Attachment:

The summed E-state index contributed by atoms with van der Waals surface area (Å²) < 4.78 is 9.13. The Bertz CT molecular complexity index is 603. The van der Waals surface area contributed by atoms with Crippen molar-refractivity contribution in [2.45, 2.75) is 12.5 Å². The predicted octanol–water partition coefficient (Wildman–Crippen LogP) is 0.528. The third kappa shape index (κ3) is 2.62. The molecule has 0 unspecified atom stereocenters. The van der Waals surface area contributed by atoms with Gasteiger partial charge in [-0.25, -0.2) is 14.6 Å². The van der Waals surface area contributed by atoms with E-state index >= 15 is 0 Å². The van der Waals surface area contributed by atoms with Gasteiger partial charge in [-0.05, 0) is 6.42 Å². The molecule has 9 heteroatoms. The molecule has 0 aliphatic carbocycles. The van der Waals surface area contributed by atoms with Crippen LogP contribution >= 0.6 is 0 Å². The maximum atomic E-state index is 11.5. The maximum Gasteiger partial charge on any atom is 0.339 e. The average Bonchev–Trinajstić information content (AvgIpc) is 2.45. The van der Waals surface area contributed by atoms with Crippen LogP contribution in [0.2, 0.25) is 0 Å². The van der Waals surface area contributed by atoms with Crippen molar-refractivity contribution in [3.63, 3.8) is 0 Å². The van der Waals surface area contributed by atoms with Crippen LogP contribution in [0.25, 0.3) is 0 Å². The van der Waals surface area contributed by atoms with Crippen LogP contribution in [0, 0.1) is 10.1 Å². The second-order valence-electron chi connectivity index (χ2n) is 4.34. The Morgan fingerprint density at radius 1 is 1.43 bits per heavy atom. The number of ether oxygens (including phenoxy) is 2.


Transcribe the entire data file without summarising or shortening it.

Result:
The summed E-state index contributed by atoms with van der Waals surface area (Å²) < 4.78 is 9.13. The Bertz CT molecular complexity index is 603. The van der Waals surface area contributed by atoms with Crippen molar-refractivity contribution in [2.45, 2.75) is 12.5 Å². The predicted octanol–water partition coefficient (Wildman–Crippen LogP) is 0.528. The third kappa shape index (κ3) is 2.62. The molecule has 0 unspecified atom stereocenters. The van der Waals surface area contributed by atoms with Gasteiger partial charge in [-0.25, -0.2) is 14.6 Å². The van der Waals surface area contributed by atoms with E-state index >= 15 is 0 Å². The van der Waals surface area contributed by atoms with Gasteiger partial charge in [-0.05, 0) is 6.42 Å². The molecule has 9 heteroatoms. The molecule has 0 aliphatic carbocycles. The van der Waals surface area contributed by atoms with Crippen LogP contribution >= 0.6 is 0 Å². The maximum atomic E-state index is 11.5. The maximum Gasteiger partial charge on any atom is 0.339 e. The average Bonchev–Trinajstić information content (AvgIpc) is 2.45. The van der Waals surface area contributed by atoms with Crippen LogP contribution in [0.2, 0.25) is 0 Å². The van der Waals surface area contributed by atoms with Crippen molar-refractivity contribution in [3.63, 3.8) is 0 Å². The van der Waals surface area contributed by atoms with Crippen LogP contribution in [0.25, 0.3) is 0 Å². The van der Waals surface area contributed by atoms with Crippen LogP contribution in [0, 0.1) is 10.1 Å². The second-order valence-electron chi connectivity index (χ2n) is 4.34. The Morgan fingerprint density at radius 1 is 1.43 bits per heavy atom. The number of ether oxygens (including phenoxy) is 2.